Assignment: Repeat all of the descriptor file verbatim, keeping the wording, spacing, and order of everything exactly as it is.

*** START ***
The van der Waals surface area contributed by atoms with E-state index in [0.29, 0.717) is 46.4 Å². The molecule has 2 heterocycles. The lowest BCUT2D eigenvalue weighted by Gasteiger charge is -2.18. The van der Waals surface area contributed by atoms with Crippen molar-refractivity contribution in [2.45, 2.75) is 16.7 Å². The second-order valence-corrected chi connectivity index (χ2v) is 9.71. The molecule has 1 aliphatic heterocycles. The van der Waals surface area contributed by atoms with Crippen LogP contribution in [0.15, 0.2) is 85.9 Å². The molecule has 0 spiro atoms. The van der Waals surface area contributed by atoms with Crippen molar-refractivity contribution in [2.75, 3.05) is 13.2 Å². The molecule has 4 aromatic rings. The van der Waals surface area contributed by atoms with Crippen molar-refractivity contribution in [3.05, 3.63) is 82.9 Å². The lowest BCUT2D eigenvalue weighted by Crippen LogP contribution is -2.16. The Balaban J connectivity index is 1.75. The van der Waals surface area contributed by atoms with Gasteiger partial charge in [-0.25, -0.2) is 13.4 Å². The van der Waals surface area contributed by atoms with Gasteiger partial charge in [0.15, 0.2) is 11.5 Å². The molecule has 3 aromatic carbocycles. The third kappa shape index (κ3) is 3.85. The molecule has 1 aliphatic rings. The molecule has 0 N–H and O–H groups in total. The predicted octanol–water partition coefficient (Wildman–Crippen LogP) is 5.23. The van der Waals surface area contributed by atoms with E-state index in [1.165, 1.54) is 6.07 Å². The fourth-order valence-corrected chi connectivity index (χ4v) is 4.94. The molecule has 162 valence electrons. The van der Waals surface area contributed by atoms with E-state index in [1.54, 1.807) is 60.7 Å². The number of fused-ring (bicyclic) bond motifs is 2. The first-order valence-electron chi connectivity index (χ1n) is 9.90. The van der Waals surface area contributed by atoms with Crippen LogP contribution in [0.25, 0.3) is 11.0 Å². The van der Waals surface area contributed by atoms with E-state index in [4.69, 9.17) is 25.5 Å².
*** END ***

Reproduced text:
The van der Waals surface area contributed by atoms with E-state index in [0.29, 0.717) is 46.4 Å². The molecule has 2 heterocycles. The lowest BCUT2D eigenvalue weighted by Gasteiger charge is -2.18. The van der Waals surface area contributed by atoms with Crippen molar-refractivity contribution in [2.45, 2.75) is 16.7 Å². The second-order valence-corrected chi connectivity index (χ2v) is 9.71. The molecule has 1 aliphatic heterocycles. The van der Waals surface area contributed by atoms with Crippen LogP contribution in [0.15, 0.2) is 85.9 Å². The molecule has 0 spiro atoms. The van der Waals surface area contributed by atoms with Crippen molar-refractivity contribution in [2.75, 3.05) is 13.2 Å². The molecule has 4 aromatic rings. The van der Waals surface area contributed by atoms with Crippen molar-refractivity contribution in [3.05, 3.63) is 82.9 Å². The lowest BCUT2D eigenvalue weighted by Crippen LogP contribution is -2.16. The Balaban J connectivity index is 1.75. The van der Waals surface area contributed by atoms with Gasteiger partial charge in [-0.25, -0.2) is 13.4 Å². The van der Waals surface area contributed by atoms with Gasteiger partial charge in [0.15, 0.2) is 11.5 Å². The molecule has 3 aromatic carbocycles. The third kappa shape index (κ3) is 3.85. The molecule has 1 aliphatic rings. The molecule has 0 N–H and O–H groups in total. The predicted octanol–water partition coefficient (Wildman–Crippen LogP) is 5.23. The van der Waals surface area contributed by atoms with E-state index in [1.165, 1.54) is 6.07 Å². The fourth-order valence-corrected chi connectivity index (χ4v) is 4.94. The molecule has 162 valence electrons. The van der Waals surface area contributed by atoms with E-state index in [1.54, 1.807) is 60.7 Å². The number of fused-ring (bicyclic) bond motifs is 2. The first-order valence-electron chi connectivity index (χ1n) is 9.90. The van der Waals surface area contributed by atoms with Crippen LogP contribution in [0.25, 0.3) is 11.0 Å². The van der Waals surface area contributed by atoms with E-state index in [4.69, 9.17) is 25.5 Å².